The two primary advantages of GRE tunneling include the following:
- routing protocol support across the internet
- increase hop count for layer 3 protocols
Some advantages of GRE/DMVPN connectivity include the following:
- lower support costs and scalability
- tunnel multiple protocols across the internet
- increase the hop count where required
- dynamic VPN tunnel setup and configuration
- enable increased security with VPN encryption
- redundant (backup) tunnels across the internet
GRE assigns a tunnel source and tunnel destination IP address. They are public (NBMA) routable IP addresses. In addition the tunnel source address refers to a local interface. The tunnel destination address is the remote router interface.
- public routable IP address
- local router interface
Next Hop Resolution Protocol (NHRP) enables the dynamic tunnel setup between hub and spokes. There is an automatic detection of all spoke public IP addresses (NBMA). The public routable (tunnel source) IP address is dynamically assigned to the spoke (branch) by the ISP. The spoke registers the NBMA IP address with the hub router.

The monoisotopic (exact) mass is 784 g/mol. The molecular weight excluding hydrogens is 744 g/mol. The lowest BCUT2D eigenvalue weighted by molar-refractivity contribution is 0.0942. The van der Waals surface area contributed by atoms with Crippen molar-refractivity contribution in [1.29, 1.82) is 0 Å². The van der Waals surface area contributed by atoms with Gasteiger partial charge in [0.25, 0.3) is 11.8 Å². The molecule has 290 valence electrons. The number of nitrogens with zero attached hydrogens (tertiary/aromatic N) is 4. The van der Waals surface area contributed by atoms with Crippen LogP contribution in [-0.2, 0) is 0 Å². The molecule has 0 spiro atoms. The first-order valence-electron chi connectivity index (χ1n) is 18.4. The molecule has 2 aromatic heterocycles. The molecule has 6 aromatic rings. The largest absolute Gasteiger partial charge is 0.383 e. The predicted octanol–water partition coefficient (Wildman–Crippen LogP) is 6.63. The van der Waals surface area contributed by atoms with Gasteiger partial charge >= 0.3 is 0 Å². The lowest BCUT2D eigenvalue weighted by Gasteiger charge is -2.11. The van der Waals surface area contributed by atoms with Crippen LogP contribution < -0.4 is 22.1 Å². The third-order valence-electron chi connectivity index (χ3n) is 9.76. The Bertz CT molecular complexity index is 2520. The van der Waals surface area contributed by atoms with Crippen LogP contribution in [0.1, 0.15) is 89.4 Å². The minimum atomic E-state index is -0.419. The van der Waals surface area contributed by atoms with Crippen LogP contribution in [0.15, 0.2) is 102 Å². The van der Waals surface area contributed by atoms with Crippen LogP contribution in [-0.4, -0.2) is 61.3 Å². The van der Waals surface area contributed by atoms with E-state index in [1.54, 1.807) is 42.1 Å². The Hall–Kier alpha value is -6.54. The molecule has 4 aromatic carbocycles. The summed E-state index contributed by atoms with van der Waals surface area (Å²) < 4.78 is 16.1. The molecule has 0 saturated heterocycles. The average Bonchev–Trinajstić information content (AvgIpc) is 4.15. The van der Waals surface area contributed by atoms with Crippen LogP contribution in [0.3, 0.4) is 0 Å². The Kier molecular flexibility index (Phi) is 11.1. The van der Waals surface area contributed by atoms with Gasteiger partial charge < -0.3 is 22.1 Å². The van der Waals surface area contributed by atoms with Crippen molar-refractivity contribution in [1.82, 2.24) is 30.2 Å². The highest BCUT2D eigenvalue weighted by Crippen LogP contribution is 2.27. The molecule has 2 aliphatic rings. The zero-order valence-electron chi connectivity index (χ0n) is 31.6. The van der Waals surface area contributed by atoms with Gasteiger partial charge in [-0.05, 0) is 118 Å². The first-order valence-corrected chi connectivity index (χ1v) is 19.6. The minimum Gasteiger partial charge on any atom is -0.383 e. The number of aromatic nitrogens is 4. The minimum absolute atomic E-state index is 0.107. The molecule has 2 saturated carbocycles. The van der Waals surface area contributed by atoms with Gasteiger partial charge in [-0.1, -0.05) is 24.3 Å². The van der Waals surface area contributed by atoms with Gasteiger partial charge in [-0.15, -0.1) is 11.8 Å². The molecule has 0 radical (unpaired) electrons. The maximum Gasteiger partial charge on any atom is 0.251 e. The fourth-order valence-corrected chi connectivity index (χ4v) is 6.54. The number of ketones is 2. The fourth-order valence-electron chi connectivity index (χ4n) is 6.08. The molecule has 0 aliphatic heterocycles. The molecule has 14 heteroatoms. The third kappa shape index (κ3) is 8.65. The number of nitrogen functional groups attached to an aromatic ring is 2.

NHRP at the hub router maps the spoke tunnel source address to spoke tunnel interface. The tunnel interface (logical) is the private IP address. The hub router at the data center builds a table with mappings for all connected spoke routers. The tunnel interface is often a loopback address. Packet forwarding is enabled with next hop addressing (routes) between hub router and all connected spokes.
GRE is a stateless protocol with no flow control and assigned IP protocol 47. GRE tunneling provides no security at all for packets traversing the internet. IPsec provides encryption and authentication for GRE tunnels.
Refer to the network drawing. The GRE tunnel is configured with a Tunnel (virtual) interface and a public routable Tunnel source IP address is shown for each peering router.
GRE Tunnel interface IP addresses are from the private network and not routable. They are assigned to the Tunnel interface on each router with a number. The network topology drawing assigned the following IP addresses to Tunnel0 (Tu0) interface.